In New York City next week, world leaders will come together to discuss the world’s refugee and migration crisis, both at the United Nations General Assembly and as part of White House-led summit the next day.
The sad truth is that the scope of the refugee crisis is so large that–unless a miracle occurs–no matter what gets decided in these meetings, it won’t even scratch the surface of what’s needed.
Nearly 34,000 people are forced to flee their homes every day because of conflict and persecution, according to the UN. Together, that has created 65 million forcibly displaced people in the world today, including 21 million refugees, more than half of whom are under age 18. This population represents 1 in every 110 people in the world; if they made up a country, they would be among the world’s top 25 in population.
Spurred particularly by war and conflict in Syria and sub-Saharan Africa, these figures are unprecedented in modern times, but they are clouded by misconceptions. We think of Europe as the center of the crisis. And while it has been the 1 million desperate people who have crossed (or tried to cross) the Mediterranean Sea, mostly into Greece, who brought the world’s attention to this human tragedy, the truth is that 86% of the world’s refugees are housed in developing nations, with Turkey, Pakistan, Lebanon, Iran, and Ethiopia at the top of the list.
Few nations have behaved admirably in this mess, many bowing to fears of terrorism and balking at enormous funding and logistical needs (aid for humanitarian and refugee-response needs related to Syria’s crisis alone, for example, remains $4.5 billion short of what’s required this year). Many believe that Europe’s deal to secure its borders by sending arrivals in Greece back to Turkey undermines its human rights standards and the principles of asylum law. Kenya had been on the verge of sending 338,000 people in Dadaab, the world’s largest refugee camp, back to Somalia, because they view the camp as a terrorist breeding ground. In agreeing to resettle 85,000 refugees this year, and only 10,000 Syrians, the United States falls far short of the number of people the richest nation in the world could be taking in. Worldwide, only a total of 107,100 refugees were admitted to any country for official resettlement last year, leaving nations that happen to neighbor crisis areas to shoulder most of the burden.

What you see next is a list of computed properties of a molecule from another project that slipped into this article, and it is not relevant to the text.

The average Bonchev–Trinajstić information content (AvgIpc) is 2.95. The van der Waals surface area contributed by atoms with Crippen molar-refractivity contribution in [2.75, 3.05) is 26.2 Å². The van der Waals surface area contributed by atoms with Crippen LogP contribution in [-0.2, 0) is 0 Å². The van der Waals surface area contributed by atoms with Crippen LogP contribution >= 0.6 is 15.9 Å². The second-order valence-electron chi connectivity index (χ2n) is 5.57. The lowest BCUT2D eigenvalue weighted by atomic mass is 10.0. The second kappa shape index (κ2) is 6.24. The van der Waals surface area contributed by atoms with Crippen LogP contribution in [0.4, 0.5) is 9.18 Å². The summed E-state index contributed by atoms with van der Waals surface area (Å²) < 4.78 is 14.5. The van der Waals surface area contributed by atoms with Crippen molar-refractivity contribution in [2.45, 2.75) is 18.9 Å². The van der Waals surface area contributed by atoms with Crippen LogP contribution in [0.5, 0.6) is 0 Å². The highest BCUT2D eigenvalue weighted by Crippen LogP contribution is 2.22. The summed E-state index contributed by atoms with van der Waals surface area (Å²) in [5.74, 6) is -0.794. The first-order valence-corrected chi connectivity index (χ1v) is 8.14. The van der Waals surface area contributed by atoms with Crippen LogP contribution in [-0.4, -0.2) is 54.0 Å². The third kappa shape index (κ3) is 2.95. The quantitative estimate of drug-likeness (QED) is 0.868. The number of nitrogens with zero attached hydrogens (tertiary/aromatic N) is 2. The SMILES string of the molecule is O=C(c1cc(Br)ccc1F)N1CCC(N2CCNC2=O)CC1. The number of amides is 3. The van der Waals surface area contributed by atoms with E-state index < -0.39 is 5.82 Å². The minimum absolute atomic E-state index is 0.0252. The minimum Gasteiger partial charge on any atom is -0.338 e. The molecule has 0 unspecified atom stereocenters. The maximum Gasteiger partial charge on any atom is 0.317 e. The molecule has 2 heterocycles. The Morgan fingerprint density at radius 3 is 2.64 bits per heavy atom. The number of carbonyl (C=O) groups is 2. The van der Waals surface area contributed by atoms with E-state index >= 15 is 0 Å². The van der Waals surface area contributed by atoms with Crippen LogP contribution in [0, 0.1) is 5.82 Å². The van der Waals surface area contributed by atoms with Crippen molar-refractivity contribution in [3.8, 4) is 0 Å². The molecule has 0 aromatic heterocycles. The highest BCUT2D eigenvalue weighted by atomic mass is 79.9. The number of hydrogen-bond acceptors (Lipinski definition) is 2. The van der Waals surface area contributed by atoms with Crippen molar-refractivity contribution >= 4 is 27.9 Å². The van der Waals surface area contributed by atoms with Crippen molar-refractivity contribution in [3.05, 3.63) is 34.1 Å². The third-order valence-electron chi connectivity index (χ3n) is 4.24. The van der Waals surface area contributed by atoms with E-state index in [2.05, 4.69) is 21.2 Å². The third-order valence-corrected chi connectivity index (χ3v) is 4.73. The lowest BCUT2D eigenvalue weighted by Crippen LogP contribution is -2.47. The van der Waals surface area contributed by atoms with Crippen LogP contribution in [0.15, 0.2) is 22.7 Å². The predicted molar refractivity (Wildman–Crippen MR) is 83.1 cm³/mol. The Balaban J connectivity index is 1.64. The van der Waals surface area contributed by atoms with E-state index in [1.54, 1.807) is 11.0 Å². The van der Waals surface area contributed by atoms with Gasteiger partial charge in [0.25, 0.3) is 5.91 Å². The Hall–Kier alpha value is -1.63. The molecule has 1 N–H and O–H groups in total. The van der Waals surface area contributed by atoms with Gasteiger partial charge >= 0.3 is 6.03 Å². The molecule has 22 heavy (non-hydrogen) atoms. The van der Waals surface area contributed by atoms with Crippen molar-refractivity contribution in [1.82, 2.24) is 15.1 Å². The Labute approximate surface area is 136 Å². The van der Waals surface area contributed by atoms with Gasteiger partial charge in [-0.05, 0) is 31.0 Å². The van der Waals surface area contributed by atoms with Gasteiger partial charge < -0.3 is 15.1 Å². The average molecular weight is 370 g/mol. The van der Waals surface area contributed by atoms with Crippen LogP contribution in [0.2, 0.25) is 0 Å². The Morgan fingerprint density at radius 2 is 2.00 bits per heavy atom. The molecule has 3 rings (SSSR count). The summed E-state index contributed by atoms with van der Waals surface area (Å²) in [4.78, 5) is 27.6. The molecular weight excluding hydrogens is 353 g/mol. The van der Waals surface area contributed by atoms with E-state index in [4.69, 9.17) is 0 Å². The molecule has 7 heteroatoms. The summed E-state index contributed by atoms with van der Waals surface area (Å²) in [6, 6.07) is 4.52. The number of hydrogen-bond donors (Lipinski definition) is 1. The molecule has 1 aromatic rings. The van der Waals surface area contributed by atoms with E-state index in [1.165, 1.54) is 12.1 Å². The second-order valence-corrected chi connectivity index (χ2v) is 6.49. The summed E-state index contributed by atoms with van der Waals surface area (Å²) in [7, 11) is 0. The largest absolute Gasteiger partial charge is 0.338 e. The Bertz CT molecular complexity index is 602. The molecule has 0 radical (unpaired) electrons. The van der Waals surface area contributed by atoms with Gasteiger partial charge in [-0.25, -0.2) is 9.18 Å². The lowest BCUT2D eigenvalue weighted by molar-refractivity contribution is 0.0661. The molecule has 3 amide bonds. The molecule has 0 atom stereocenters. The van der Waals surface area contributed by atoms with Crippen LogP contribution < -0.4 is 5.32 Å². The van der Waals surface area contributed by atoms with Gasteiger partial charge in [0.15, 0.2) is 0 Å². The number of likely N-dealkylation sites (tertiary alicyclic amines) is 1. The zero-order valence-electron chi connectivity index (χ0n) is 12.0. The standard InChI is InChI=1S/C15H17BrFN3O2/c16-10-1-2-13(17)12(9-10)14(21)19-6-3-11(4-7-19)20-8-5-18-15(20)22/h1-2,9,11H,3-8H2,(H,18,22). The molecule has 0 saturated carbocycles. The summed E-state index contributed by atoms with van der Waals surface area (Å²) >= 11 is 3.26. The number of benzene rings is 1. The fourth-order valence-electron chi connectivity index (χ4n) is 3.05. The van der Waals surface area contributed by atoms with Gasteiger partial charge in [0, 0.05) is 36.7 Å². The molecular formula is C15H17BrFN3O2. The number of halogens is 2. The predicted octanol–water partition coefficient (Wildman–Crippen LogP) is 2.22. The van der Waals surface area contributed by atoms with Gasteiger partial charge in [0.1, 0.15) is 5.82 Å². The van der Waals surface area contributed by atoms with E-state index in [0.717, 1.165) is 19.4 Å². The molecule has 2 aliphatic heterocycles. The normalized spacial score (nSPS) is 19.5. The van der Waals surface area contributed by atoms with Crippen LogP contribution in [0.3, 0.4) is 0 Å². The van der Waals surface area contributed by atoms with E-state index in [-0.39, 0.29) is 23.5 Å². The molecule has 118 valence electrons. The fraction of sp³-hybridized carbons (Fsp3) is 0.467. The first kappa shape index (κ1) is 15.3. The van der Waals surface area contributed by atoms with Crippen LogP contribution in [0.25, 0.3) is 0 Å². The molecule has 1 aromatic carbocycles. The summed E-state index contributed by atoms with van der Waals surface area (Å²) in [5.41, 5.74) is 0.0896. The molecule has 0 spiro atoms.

Still, there are rays of light. To name a few: Canada’s inspiring private resettlement program, Brazil’s humanitarian visas that allow asylum seekers to travel safely, Germany’s and Sweden’s attempts to maintain relatively open arm policies despite fierce internal opposition, Jordan’s EU-backed experiment to create a special economic zone that will employ thousands of refugees, and Uganda–only the 104th largest economy globally–having one of the most favorable refugee protection systems in the world.
While these are all limited solutions on their own, they show that what is needed is a fresh way of thinking. The refugee crisis isn’t a crisis that can ever be “solved,” because even one day when the Syrian war is over, there will be another one that follows. The world–unstable, warming, and increasingly connected as it is–will always have refugees, displaced people, and, increasingly, migrants who may not leave their homes because of war or persecution but simply because they lead lives of desperation and follow a human instinct to seek better for themselves.
In a series of stories we’ll be publishing this week, Co.Exist will be looking at ideas and initiatives that create opportunities for these groups of people. The stories are based on the premise that this is not only about solving a discrete problem in front of us: about the hundreds of thousands of people knocking at Europe’s door or stuck at Jordan’s border cut off from the world. It’s about creating a refugee-ready, refugee-friendly world, and modeling how nations and people can respond to future crises each and every time.